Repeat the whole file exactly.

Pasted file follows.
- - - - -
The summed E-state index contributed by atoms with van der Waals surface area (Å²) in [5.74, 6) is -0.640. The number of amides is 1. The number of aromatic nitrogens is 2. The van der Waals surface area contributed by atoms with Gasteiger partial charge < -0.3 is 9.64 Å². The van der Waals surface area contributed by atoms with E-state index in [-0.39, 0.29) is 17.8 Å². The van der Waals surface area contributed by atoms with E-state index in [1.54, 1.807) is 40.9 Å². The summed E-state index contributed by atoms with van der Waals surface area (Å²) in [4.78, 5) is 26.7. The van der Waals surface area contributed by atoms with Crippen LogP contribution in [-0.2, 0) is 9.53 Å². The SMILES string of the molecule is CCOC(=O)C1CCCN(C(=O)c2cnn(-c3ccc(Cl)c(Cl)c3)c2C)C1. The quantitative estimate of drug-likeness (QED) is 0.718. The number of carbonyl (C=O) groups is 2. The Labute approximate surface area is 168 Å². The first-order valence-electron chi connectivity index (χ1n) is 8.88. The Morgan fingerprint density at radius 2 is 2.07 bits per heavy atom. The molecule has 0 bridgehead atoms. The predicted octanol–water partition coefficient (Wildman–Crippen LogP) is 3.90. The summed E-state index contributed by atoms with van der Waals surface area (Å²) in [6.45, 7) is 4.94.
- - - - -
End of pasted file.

The summed E-state index contributed by atoms with van der Waals surface area (Å²) in [5.74, 6) is -0.640. The number of amides is 1. The number of aromatic nitrogens is 2. The van der Waals surface area contributed by atoms with Gasteiger partial charge < -0.3 is 9.64 Å². The van der Waals surface area contributed by atoms with E-state index in [-0.39, 0.29) is 17.8 Å². The van der Waals surface area contributed by atoms with E-state index in [1.54, 1.807) is 40.9 Å². The summed E-state index contributed by atoms with van der Waals surface area (Å²) in [4.78, 5) is 26.7. The van der Waals surface area contributed by atoms with Crippen LogP contribution in [-0.2, 0) is 9.53 Å². The SMILES string of the molecule is CCOC(=O)C1CCCN(C(=O)c2cnn(-c3ccc(Cl)c(Cl)c3)c2C)C1. The quantitative estimate of drug-likeness (QED) is 0.718. The number of carbonyl (C=O) groups is 2. The Labute approximate surface area is 168 Å². The first-order valence-electron chi connectivity index (χ1n) is 8.88. The Morgan fingerprint density at radius 2 is 2.07 bits per heavy atom. The molecule has 0 bridgehead atoms. The predicted octanol–water partition coefficient (Wildman–Crippen LogP) is 3.90. The summed E-state index contributed by atoms with van der Waals surface area (Å²) in [6.45, 7) is 4.94.